NEW YORK -- The hug.
That is what we will remember about the 2017 US Open women's final. Not the lopsided score first-time Grand Slam champion Sloane Stephens could not have predicted. Or the fact that despite hitting more aces (3-0) and winners (18-10) and playing brilliantly at the net, runner-up Madison Keys managed to win only three games the entire match.
No, long after Stephens dispatched of her friend and compatriot 6-3, 6-0 on Saturday, becoming only the second unseeded player in the Open era to win a Grand Slam, it is not the stats of the one-hour match anyone will be talking about. It is the 20-second, tear-filled embrace that followed the final point that will be burned into the memory of everyone lucky enough to witness it.
"Sloane was being a great friend and very supportive," Keys said in her postmatch interview, her eyes still clouded by tears. "If there's someone I had to lose to, I'm glad it's her."
But it wasn't just the hug. It was everything about the postmatch ceremony that captivated the capacity crowd in Arthur Ashe Stadium and upstaged all that had taken place the previous two weeks. At first, Stephens was almost reluctant to celebrate her win. At the net, she hugged Keys tightly, rubbed her on the shoulder and whispered into her ear, as heartbroken for her friend as she was thrilled by her own accomplishment.
Then she made her way to her players box and greeted everyone on her team, including a long, emotional embrace with her mother, Sybil Smith.
"Obviously, my whole life my mom has been very supportive," Stephens said. "She's been in my corner the whole time, and I have had, you know, a lot of ups and a lot of downs and some really low downs. And throughout that, my mom has been there 100 percent with me."
Keys, while disappointed with her performance in the biggest match of her life, smiled and congratulated her opponent; tears of joy for Stephens intermixed with tears of sorrow for her own loss. "I'm really happy for her," Keys said in her postmatch news conference. "To be able to share my first Slam experience with a really close friend, when it's also her first Slam, is a really special moment."
As the two women waited for the trophy ceremony to begin, Stephens stood up from her chair, walked to Keys and sat down in the tournament chair next to her. It was a gesture of sportsmanship as grand as the tournament that preceded it, the winner and loser, giggling and chatting and supporting one another in the biggest moment of their young careers. As they stood together to receive their trophies, it was difficult to spot a dry eye in the crowd.
"I told her I wish there could have been a draw," Stephens said of her postmatch conversation with Keys. "If it was the other way around, I'm sure she would have done the same thing."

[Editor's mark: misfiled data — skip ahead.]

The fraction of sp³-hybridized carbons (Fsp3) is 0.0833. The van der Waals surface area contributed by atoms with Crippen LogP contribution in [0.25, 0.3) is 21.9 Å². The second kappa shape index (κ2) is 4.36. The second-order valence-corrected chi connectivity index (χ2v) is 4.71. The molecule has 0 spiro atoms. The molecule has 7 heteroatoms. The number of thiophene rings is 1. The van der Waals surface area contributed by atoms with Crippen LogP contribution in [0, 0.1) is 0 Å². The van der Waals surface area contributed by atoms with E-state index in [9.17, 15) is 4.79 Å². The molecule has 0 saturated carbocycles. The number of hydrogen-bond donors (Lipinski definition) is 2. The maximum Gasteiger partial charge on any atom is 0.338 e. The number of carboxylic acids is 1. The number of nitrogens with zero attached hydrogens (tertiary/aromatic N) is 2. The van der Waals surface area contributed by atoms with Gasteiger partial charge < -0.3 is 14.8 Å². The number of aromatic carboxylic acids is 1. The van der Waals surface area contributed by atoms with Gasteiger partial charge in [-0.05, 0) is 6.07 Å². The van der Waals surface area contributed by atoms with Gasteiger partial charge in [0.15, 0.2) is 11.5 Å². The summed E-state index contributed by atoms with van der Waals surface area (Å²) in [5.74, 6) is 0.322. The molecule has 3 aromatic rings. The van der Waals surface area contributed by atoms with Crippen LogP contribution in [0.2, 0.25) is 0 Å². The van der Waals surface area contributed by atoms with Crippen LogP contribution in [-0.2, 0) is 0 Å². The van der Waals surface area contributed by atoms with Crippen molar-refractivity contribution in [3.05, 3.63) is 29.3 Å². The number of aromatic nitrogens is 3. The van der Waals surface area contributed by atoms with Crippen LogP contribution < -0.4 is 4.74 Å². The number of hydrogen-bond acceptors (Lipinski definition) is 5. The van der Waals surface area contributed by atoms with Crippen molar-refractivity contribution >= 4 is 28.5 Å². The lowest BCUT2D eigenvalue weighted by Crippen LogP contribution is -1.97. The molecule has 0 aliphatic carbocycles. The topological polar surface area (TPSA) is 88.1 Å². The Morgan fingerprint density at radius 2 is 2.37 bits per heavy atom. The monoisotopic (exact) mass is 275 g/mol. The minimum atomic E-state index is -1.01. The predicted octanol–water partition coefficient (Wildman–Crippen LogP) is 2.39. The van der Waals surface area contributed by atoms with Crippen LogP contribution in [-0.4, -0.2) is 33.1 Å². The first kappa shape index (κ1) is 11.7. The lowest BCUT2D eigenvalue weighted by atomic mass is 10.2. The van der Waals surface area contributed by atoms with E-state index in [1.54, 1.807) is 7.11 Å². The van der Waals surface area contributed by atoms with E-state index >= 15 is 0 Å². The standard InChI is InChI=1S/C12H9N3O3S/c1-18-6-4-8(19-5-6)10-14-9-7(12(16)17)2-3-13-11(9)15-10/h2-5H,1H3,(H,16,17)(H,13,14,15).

Until Saturday, the storyline about the resurgence of American women's tennis had been based largely on the fact that the final four women in New York were American players, three of them in their early 20s, and not about who those players are as individuals.
What casual fans know about Stephens and Keys, they've learned over the past two weeks, but nothing was as telling as what they showed in those moments after the match, setting up a spirited rivalry not unlike Williams-Williams.
"Hopefully we will have many more Slam finals against each other," Keys said.
The difference for fans is that when the Williams sisters face off against one another, they've had nearly 20 years to pick a side. With Stephens and Keys, many of the fans who packed Arthur Ashe Stadium were unable to choose, cheering as loudly when Keys smashed an ace as they did when Stephens lobbed a winner from the net. Up to that point, they had simply been cheering for Americans to advance.
"I'm rooting for Sloane because she seems like she's gunning for it," said 23-year-old Simplee Gittens, who works as a sales specialist at the SoHo Under Armour store when she's not volunteering at the Open. "I also like her because my company sponsors her and she came into the store."
Constanza Morelos, 11, was cheering for Keys, a devoted fan since the 22-year-old signed her oversized tennis ball Friday afternoon and was, "so, so nice and such a good player."
Sarah Arens, who was wearing an American flag scarf and cheering from the 300 level, said she liked Stephens' underdog story and was impressed by her improbable comeback. But like many fans in Ashe, she was really rooting for herself. "I want to see the match go to three sets," Arens said. "I just want to keep watching."
Eight months ago, the idea that either of these women would be crowned US Open champion seemed so impossible even they didn't bother to dream about it. Sidelined with injuries and recovering from surgeries, they watched the Australian Open on TV and then fought to return to the game.
"It's crazy if you think about it," said 13-year-old Sahil Migtal, who traveled to New York from Chicago with his family to watch the Open. "One year ago, they were hurt. Three years ago, they weren't famous. But if you were at the practice courts today, everybody was mobbing Sloane Stephens. You don't pick one. You root for both of them. Then everyone wins."